Carolis lives with her mother. Her duties at home include making beds and running errands. There are 3 children in the family. Her mother is sometimes employed as a laborer.
Playing house and playing with dolls are Carolis's favorite activities. In primary school her performance is average and she also regularly attends church activities and Bible class.
Because of your sponsorship, Carolis will have new opportunities to learn and grow physically, mentally, and spiritually. Thank you for your concern and prayers.
Carolis lives on the plains of Barrio Mexico, home to approximately 14,200 residents. Typical houses are constructed of cement and have corrugated iron roofs. The spoken language is Spanish.
The regional diet consists of chicken, beef, rice and beans. Common health problems in this area include parasites, respiratory diseases and malnutrition. Most adults work in factories and earn the equivalent of $254 per month. This community needs paved streets, a drainage system, schools, vocational training centers, employment opportunities, hospitals and recreation facilities.
Your sponsorship allows the staff of CEDIA Student Center to provide Carolis with Bible teaching, medical, dental and eye checkups, nutritious meals, hygiene education, opportunities to plant trees, birthday celebrations, English classes, tutoring, field trips and sports and singing competitions. The center staff will also provide special celebrations, parenting education and health training for the parents or guardians of Carolis.
The Dominican Republic occupies the eastern two-thirds of the island of Hispaniola, which it shares with Haiti. It has a tropical climate, but moist, year-round trade winds keep temperatures between 72 and 83 degrees.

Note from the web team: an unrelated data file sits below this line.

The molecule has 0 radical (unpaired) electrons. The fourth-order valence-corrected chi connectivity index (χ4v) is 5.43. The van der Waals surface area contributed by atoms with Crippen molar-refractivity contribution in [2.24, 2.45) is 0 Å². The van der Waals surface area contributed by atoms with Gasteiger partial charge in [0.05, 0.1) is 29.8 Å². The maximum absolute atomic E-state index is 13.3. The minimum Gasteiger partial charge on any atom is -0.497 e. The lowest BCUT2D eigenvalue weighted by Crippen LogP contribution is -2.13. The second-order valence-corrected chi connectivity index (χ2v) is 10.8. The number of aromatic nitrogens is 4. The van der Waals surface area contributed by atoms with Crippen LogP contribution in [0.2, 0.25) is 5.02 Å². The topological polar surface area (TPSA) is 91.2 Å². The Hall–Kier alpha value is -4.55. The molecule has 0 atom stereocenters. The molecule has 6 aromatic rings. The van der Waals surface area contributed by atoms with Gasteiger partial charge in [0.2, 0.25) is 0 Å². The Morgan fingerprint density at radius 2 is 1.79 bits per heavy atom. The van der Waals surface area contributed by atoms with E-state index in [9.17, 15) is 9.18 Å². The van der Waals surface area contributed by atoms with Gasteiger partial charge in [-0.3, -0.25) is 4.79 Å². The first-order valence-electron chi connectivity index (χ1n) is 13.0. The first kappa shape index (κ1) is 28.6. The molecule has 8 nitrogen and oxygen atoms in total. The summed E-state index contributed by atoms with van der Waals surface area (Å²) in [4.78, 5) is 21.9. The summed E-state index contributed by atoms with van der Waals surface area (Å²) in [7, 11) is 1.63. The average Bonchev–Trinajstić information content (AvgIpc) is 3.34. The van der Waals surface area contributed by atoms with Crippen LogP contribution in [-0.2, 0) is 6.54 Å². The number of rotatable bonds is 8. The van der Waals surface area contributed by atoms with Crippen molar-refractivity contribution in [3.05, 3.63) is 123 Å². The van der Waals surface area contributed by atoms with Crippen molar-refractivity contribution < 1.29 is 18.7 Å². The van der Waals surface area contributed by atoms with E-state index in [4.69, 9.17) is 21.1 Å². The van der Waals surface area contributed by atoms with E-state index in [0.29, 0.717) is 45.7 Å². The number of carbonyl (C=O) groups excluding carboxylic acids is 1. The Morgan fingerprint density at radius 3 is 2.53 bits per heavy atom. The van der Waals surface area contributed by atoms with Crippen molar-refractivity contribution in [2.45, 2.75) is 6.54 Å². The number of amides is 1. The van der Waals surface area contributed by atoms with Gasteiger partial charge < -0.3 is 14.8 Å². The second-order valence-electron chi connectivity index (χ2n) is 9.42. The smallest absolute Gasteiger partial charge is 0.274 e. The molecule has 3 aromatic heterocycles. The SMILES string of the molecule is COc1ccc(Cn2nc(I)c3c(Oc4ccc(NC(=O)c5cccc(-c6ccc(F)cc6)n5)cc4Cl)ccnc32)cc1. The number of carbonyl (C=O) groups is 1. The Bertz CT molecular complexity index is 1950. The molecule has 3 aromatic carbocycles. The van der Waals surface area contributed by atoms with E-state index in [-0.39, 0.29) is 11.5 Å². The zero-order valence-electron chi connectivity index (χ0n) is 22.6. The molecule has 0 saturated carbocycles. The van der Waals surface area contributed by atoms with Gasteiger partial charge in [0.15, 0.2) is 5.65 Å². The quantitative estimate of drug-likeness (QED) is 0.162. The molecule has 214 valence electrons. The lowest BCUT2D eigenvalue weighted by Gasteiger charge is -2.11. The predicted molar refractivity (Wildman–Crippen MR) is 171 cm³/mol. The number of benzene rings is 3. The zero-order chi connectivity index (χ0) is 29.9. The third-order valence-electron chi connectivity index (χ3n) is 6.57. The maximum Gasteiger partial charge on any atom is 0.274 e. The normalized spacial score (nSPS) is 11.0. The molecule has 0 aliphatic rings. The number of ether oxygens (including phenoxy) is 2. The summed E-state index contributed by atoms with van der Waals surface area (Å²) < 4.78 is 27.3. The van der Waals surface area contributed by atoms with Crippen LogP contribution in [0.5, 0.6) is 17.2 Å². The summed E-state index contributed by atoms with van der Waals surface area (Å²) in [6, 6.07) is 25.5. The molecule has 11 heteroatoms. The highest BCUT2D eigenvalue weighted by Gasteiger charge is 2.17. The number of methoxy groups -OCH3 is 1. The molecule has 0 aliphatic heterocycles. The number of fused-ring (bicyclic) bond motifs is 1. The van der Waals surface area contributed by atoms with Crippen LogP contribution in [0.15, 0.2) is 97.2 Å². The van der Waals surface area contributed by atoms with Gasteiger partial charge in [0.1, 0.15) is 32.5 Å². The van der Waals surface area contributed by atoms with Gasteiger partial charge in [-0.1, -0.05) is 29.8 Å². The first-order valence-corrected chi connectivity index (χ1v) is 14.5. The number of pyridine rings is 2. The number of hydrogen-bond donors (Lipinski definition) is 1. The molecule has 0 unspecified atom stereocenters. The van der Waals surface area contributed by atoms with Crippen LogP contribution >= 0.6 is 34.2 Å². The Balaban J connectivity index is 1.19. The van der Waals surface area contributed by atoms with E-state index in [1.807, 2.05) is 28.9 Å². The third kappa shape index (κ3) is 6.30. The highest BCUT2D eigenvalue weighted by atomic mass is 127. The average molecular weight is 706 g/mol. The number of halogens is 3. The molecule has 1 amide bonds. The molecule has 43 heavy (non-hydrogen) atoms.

Nearly three out of four Dominicans have both black and Caucasian ancestry. Spanish is the official language, and 95 percent of Dominicans are Catholic. Nearly 90 percent of Dominicans live in rural areas where unemployment is high and malnutrition is widespread. A family's diet consists mainly of rice, beans and chicken. Though agriculture was long the economic mainstay, in recent years growth in tourism and free-trade zones has made the service sector the country's largest employer. Compassion works with children in nearly every region of the country.
The Taíno people were the country's original inhabitants. In 1492, they welcomed Christopher Columbus in his first voyage to the island, but subsequent colonizers were brutal, reducing the Taíno population from about 1 million to about 500 in 50 years. Hispaniola became the center of Spanish rule in the West Indies. The indigenous people were wiped out and slaves were brought from Africa to populate the island. The descendants of those slaves form most of the population today. For three centuries, Spain governed Hispaniola, followed by France. In 1804, the western part of the island won independence as the Republic of Haiti. In 1844, the eastern two-thirds of the island revolted and formed the Dominican Republic. In 2004, Leonel Antonio Fernández Reyna was elected to his second term as president.
Map of Dominican Republic
Child's Location: Northern San Pedro de Macorís